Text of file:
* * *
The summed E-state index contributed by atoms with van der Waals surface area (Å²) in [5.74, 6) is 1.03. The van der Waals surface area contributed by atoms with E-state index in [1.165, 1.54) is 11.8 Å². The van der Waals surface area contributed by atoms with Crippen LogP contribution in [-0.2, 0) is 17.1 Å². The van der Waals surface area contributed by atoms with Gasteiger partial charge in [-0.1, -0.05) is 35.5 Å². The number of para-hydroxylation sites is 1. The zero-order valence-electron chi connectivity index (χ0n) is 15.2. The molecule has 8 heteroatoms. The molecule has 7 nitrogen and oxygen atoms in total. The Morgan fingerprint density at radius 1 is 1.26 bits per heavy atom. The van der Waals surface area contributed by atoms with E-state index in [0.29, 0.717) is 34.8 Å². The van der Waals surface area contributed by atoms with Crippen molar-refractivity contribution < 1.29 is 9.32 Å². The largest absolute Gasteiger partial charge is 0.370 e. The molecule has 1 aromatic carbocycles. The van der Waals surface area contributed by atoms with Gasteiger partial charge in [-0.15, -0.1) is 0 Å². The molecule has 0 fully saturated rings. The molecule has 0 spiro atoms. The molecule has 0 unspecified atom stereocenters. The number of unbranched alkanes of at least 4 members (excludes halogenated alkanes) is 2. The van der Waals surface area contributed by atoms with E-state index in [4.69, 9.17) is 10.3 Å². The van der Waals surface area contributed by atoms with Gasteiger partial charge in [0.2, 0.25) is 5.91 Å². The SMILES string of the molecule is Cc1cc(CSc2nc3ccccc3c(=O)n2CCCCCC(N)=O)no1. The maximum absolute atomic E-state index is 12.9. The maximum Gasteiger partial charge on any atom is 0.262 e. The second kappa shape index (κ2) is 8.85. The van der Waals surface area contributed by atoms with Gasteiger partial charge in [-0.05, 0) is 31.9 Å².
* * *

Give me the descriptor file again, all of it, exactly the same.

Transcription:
The summed E-state index contributed by atoms with van der Waals surface area (Å²) in [5.74, 6) is 1.03. The van der Waals surface area contributed by atoms with E-state index in [1.165, 1.54) is 11.8 Å². The van der Waals surface area contributed by atoms with Crippen LogP contribution in [-0.2, 0) is 17.1 Å². The van der Waals surface area contributed by atoms with Gasteiger partial charge in [-0.1, -0.05) is 35.5 Å². The number of para-hydroxylation sites is 1. The zero-order valence-electron chi connectivity index (χ0n) is 15.2. The molecule has 8 heteroatoms. The molecule has 7 nitrogen and oxygen atoms in total. The Morgan fingerprint density at radius 1 is 1.26 bits per heavy atom. The van der Waals surface area contributed by atoms with E-state index in [0.29, 0.717) is 34.8 Å². The van der Waals surface area contributed by atoms with Crippen molar-refractivity contribution < 1.29 is 9.32 Å². The largest absolute Gasteiger partial charge is 0.370 e. The molecule has 1 aromatic carbocycles. The van der Waals surface area contributed by atoms with Gasteiger partial charge in [-0.15, -0.1) is 0 Å². The molecule has 0 fully saturated rings. The molecule has 0 spiro atoms. The molecule has 0 unspecified atom stereocenters. The number of unbranched alkanes of at least 4 members (excludes halogenated alkanes) is 2. The van der Waals surface area contributed by atoms with E-state index in [4.69, 9.17) is 10.3 Å². The van der Waals surface area contributed by atoms with Gasteiger partial charge in [0.2, 0.25) is 5.91 Å². The SMILES string of the molecule is Cc1cc(CSc2nc3ccccc3c(=O)n2CCCCCC(N)=O)no1. The maximum absolute atomic E-state index is 12.9. The maximum Gasteiger partial charge on any atom is 0.262 e. The second kappa shape index (κ2) is 8.85. The van der Waals surface area contributed by atoms with Gasteiger partial charge in [-0.05, 0) is 31.9 Å².